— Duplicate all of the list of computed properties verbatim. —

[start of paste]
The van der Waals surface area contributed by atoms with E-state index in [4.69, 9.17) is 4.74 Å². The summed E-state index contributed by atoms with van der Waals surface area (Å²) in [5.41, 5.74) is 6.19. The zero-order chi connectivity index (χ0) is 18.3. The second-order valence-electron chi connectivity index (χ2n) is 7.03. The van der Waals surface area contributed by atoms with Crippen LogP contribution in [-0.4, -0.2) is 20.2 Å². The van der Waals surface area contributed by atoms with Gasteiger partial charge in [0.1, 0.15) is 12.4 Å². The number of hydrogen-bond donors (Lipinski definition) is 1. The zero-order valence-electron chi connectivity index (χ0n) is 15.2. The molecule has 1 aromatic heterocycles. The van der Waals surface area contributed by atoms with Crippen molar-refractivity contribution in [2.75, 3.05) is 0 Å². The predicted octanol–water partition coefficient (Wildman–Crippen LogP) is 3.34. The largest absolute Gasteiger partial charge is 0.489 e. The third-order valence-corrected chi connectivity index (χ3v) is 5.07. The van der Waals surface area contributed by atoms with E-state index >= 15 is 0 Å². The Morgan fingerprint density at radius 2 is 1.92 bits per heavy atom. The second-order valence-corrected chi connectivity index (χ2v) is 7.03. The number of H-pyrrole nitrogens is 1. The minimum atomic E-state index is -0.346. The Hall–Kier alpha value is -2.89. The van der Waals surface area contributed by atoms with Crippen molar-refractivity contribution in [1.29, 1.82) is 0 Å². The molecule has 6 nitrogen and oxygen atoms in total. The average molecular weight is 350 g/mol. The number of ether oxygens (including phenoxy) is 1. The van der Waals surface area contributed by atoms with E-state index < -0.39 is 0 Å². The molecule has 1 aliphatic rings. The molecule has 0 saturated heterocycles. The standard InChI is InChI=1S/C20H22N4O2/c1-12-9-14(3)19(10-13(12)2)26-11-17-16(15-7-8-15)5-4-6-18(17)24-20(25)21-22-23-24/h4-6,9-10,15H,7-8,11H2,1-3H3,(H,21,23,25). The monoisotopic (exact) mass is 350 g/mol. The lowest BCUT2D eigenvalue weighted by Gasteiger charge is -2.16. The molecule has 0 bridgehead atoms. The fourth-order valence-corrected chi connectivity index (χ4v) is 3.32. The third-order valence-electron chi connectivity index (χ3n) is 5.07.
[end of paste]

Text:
The van der Waals surface area contributed by atoms with E-state index in [4.69, 9.17) is 4.74 Å². The summed E-state index contributed by atoms with van der Waals surface area (Å²) in [5.41, 5.74) is 6.19. The zero-order chi connectivity index (χ0) is 18.3. The second-order valence-electron chi connectivity index (χ2n) is 7.03. The van der Waals surface area contributed by atoms with Crippen LogP contribution in [-0.4, -0.2) is 20.2 Å². The van der Waals surface area contributed by atoms with Gasteiger partial charge in [0.1, 0.15) is 12.4 Å². The number of hydrogen-bond donors (Lipinski definition) is 1. The zero-order valence-electron chi connectivity index (χ0n) is 15.2. The molecule has 1 aromatic heterocycles. The van der Waals surface area contributed by atoms with Crippen molar-refractivity contribution in [2.75, 3.05) is 0 Å². The predicted octanol–water partition coefficient (Wildman–Crippen LogP) is 3.34. The largest absolute Gasteiger partial charge is 0.489 e. The third-order valence-corrected chi connectivity index (χ3v) is 5.07. The van der Waals surface area contributed by atoms with E-state index >= 15 is 0 Å². The Morgan fingerprint density at radius 2 is 1.92 bits per heavy atom. The second-order valence-corrected chi connectivity index (χ2v) is 7.03. The number of H-pyrrole nitrogens is 1. The minimum atomic E-state index is -0.346. The Hall–Kier alpha value is -2.89. The van der Waals surface area contributed by atoms with Crippen molar-refractivity contribution in [1.29, 1.82) is 0 Å². The molecule has 6 nitrogen and oxygen atoms in total. The average molecular weight is 350 g/mol. The number of ether oxygens (including phenoxy) is 1. The van der Waals surface area contributed by atoms with E-state index < -0.39 is 0 Å². The molecule has 1 aliphatic rings. The molecule has 0 saturated heterocycles. The standard InChI is InChI=1S/C20H22N4O2/c1-12-9-14(3)19(10-13(12)2)26-11-17-16(15-7-8-15)5-4-6-18(17)24-20(25)21-22-23-24/h4-6,9-10,15H,7-8,11H2,1-3H3,(H,21,23,25). The monoisotopic (exact) mass is 350 g/mol. The lowest BCUT2D eigenvalue weighted by Gasteiger charge is -2.16. The molecule has 0 bridgehead atoms. The fourth-order valence-corrected chi connectivity index (χ4v) is 3.32. The third-order valence-electron chi connectivity index (χ3n) is 5.07.